All the 領収書 ( = ryōshūsho) have to be filled out with your company’s name. (Or the name of a person who declares the tax.)
If it is a lot of trouble for them you can say,
= Jibun de kakimasu.
= I will write it by myself.
= Akete oite kudasai.
= Please leave it blank.
to save the time and you can fill it out later by yourself.
Some people ask,
= Uesama to shite oite kudasai.
= Please fill it out with “Uesama”
Cultural Note : What is 上様 ( = uesama)?
If you like Samurai drama, you might have heard they address Shogun as 上様 ( =uesama) It is used to address “high status person/ highly respected person”
Instead of filling out the name of the recipient of 領収書 ( = ryōshūsho), though a lot of companies don’t allow to accept the receipt with 上様 ( = uesama) anymore, some people just ask store to use 上様 ( = uesama)
Then they will ask you,
= Tadashigaki wa ikaga itashimashōka?
= How would like me to write the “proviso”
但し書き( = tadashigaki) means “proviso”but it is a special note, the reference that shows what you purchased.
(Some receipt just says 但)
When you buy various items, instead of filling it out with all the details, we often ask
= (O)shinadai to shite kudasai.
= (O)shinadai ni shite kudasai.
= Please write it as “(general) articles”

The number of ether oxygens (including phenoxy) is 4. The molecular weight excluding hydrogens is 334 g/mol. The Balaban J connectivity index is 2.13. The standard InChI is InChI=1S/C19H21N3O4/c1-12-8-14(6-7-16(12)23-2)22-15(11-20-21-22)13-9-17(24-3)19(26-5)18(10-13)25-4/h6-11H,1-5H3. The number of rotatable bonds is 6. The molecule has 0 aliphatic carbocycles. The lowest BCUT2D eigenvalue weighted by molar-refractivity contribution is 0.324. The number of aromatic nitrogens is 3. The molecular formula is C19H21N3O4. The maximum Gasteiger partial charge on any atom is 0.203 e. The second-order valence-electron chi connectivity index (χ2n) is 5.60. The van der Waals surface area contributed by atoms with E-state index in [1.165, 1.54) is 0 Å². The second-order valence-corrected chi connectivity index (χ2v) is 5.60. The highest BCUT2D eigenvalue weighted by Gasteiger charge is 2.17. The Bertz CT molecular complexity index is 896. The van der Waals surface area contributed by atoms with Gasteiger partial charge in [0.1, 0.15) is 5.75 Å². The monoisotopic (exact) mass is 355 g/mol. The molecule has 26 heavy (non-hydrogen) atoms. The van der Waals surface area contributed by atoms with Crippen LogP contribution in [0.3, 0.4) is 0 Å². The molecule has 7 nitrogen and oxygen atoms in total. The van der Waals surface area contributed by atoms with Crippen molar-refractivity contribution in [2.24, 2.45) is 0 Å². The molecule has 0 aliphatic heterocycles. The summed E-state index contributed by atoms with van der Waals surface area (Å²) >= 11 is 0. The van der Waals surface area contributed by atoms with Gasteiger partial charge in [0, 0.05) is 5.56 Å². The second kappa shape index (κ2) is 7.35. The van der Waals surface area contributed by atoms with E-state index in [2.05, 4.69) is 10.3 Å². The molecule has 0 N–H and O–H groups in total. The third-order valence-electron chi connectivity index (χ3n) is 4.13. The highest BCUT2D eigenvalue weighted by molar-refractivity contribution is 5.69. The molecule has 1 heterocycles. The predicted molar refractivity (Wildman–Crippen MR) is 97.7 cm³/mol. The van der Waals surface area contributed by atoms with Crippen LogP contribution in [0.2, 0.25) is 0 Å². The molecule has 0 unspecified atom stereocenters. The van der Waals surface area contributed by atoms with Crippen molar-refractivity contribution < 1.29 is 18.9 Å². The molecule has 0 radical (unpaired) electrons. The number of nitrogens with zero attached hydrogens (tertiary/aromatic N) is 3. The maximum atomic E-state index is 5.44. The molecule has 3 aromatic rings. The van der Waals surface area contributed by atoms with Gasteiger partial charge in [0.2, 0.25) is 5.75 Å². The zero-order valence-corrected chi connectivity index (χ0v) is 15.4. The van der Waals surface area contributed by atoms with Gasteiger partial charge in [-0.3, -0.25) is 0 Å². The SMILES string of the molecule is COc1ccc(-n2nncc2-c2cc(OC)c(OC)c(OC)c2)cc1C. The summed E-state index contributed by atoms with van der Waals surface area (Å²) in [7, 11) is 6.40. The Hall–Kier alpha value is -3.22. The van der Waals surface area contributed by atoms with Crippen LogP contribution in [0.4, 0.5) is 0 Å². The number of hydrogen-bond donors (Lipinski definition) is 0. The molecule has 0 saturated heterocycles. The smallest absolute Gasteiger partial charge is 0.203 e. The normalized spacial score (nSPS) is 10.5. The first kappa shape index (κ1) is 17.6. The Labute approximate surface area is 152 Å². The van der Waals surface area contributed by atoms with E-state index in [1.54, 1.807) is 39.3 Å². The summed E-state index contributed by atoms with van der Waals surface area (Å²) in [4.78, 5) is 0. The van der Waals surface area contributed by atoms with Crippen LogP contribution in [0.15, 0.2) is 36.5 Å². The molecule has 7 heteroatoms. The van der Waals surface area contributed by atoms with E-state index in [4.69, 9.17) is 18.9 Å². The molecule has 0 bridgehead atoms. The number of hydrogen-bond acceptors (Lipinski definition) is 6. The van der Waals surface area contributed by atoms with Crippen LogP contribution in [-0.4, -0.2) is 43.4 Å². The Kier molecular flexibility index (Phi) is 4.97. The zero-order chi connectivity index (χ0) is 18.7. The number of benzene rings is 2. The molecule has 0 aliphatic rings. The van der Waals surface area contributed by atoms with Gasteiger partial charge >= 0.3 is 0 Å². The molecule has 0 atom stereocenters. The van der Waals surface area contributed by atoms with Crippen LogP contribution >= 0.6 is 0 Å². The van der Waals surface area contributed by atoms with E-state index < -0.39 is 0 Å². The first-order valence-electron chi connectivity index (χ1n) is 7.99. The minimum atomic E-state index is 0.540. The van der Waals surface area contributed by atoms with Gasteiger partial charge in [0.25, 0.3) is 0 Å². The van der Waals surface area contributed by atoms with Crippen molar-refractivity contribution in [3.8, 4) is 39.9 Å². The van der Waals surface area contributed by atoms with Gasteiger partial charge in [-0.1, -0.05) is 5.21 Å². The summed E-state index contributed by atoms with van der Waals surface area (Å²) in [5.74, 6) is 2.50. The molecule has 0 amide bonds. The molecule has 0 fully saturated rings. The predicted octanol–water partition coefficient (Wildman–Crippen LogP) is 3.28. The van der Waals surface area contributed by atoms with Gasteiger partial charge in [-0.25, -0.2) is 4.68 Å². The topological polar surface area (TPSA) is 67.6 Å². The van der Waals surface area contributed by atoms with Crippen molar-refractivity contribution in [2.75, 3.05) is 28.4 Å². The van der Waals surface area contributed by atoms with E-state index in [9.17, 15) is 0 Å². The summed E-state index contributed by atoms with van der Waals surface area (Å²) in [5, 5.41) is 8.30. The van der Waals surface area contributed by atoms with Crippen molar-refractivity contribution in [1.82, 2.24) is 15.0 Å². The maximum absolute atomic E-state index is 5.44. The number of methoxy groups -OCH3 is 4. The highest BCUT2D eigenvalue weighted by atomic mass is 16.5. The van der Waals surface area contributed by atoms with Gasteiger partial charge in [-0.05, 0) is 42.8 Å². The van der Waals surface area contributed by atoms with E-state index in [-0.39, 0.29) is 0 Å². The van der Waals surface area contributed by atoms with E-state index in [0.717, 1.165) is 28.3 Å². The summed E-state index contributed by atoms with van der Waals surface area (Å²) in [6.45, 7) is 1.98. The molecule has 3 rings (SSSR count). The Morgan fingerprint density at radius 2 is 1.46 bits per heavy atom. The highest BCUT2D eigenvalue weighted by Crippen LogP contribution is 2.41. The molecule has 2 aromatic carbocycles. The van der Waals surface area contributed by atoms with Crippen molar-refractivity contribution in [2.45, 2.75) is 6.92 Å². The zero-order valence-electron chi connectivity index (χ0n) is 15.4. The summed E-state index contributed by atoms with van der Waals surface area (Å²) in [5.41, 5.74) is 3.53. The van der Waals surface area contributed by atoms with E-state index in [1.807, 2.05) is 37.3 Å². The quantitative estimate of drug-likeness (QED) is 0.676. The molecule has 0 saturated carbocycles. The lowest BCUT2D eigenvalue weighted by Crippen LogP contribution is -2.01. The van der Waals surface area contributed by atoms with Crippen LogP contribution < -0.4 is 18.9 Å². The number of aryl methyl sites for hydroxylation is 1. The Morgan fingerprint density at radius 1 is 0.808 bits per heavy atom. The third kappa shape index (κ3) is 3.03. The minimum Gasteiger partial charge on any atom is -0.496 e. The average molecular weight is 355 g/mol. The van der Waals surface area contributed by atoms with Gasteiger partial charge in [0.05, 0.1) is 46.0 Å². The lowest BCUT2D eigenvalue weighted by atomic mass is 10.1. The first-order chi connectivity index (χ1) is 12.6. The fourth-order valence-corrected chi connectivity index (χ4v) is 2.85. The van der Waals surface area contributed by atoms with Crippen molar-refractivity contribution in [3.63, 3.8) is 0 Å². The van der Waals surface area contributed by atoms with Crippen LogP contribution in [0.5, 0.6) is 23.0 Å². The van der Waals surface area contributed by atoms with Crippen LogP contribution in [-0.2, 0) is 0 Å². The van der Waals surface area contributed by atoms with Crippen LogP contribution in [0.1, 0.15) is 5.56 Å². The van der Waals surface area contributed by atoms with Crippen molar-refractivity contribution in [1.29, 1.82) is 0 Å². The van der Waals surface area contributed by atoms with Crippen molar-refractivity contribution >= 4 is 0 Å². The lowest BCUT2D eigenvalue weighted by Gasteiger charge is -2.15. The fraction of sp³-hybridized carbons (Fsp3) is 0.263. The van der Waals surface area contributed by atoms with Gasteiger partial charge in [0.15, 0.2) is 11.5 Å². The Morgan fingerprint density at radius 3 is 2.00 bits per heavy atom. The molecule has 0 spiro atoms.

Of course if you bought specific things, you can ask
= Shosekidai to shite kudasai.
= Please write it as a book expenses.
Now you may think all the work related transportations or drinking fee can be
= keihi de otoseru
= to put it down as a company expense / To be able to write it off as a company expense
But sometimes you have to pay for things out of your own pocket.
So I will teach you an interesting expression,
自腹を切る ( = jibara wo kiru)
= to pay out of one’s own pocket
•自腹 ( = jibara ) means “one’s own stomach / abdomen”
•を( = wo) an object marker
•切る ( = kiru) means “to cut, to slash”
That’s right. It literally means “to cut your own belly”
We use this expression when we ought to pay some costs that you think the company should pay
You can simply say
自腹で ( = jibara de)
= Jibara wo kitte made Tokyo no seminaa ni ikitaku nai.
= I don’t want to go to the seminar in Tokyo if I have to pay for it.
= koutsuuhi wa jibara de onegai shimasu
= Please take care of your own transportation fee.
There is a popular TV program, called ぐるナい ( = Gurunai) and there is a part, ゴチになります ( = Gochi ni narimasu) = Thank you for treating me!
ゴチ (= gochi) is a slang word for 御馳走 ( = gochisō)
(Check my related lesson : いただきます＆御馳走様 ( = Itadakimasu & Gochisō sama)
御馳走する ( = gochisō suru ) to treat someone / to invite someone
御馳走になる( =gochisō ni naru ) to be treated
(slang)ゴチになる ( = gochi ni naru)
In that TV show, the guest celebrities compete by guessing the price of the meal they have ordered. The one who guesses the closest to the actual price wins.
If the price you guessed is the farthest from the correct price, you have to pay for all the other participants’ meals on top of your own meal.
自腹 (= jibara ) to pay from your own pocket
So all the participants are ガチ ( = gachi) very serious
マギー先生より = Maggie sensei yori = From Maggie Sensei yori
Will you be my Patron?
I appreciate your support! サポートありがとう！
Become a Patron!